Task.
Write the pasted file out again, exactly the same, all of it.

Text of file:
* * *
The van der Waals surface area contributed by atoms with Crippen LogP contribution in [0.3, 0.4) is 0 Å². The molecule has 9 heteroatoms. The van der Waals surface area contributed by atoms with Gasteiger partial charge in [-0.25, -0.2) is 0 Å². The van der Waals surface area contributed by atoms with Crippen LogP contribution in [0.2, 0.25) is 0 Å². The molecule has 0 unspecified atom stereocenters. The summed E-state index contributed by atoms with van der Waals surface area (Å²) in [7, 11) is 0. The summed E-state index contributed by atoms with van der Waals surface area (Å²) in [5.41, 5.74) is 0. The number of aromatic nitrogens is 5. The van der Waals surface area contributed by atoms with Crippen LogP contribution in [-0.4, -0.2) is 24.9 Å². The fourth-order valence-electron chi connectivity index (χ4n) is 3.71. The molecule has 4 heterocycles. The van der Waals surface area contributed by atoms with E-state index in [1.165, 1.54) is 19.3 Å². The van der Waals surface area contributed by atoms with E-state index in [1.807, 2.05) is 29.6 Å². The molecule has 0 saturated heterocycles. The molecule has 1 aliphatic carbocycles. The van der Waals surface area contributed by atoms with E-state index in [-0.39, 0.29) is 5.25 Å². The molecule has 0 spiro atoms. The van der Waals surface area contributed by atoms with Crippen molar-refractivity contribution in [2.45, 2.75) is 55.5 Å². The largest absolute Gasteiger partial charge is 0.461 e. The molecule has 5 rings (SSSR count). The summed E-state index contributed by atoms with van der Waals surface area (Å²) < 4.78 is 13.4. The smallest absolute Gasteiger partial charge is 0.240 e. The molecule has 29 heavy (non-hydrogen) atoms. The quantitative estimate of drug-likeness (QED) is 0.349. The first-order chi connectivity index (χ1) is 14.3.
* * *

The van der Waals surface area contributed by atoms with Crippen LogP contribution in [0.3, 0.4) is 0 Å². The molecule has 9 heteroatoms. The van der Waals surface area contributed by atoms with Gasteiger partial charge in [-0.25, -0.2) is 0 Å². The van der Waals surface area contributed by atoms with Crippen LogP contribution in [0.2, 0.25) is 0 Å². The molecule has 0 unspecified atom stereocenters. The summed E-state index contributed by atoms with van der Waals surface area (Å²) in [7, 11) is 0. The summed E-state index contributed by atoms with van der Waals surface area (Å²) in [5.41, 5.74) is 0. The number of aromatic nitrogens is 5. The van der Waals surface area contributed by atoms with Crippen LogP contribution in [-0.4, -0.2) is 24.9 Å². The fourth-order valence-electron chi connectivity index (χ4n) is 3.71. The molecule has 4 heterocycles. The van der Waals surface area contributed by atoms with E-state index in [1.165, 1.54) is 19.3 Å². The van der Waals surface area contributed by atoms with E-state index in [1.807, 2.05) is 29.6 Å². The molecule has 0 saturated heterocycles. The molecule has 1 aliphatic carbocycles. The van der Waals surface area contributed by atoms with E-state index in [-0.39, 0.29) is 5.25 Å². The molecule has 0 spiro atoms. The van der Waals surface area contributed by atoms with Crippen molar-refractivity contribution in [2.45, 2.75) is 55.5 Å². The largest absolute Gasteiger partial charge is 0.461 e. The molecule has 5 rings (SSSR count). The summed E-state index contributed by atoms with van der Waals surface area (Å²) < 4.78 is 13.4. The smallest absolute Gasteiger partial charge is 0.240 e. The molecule has 29 heavy (non-hydrogen) atoms. The quantitative estimate of drug-likeness (QED) is 0.349. The first-order chi connectivity index (χ1) is 14.3.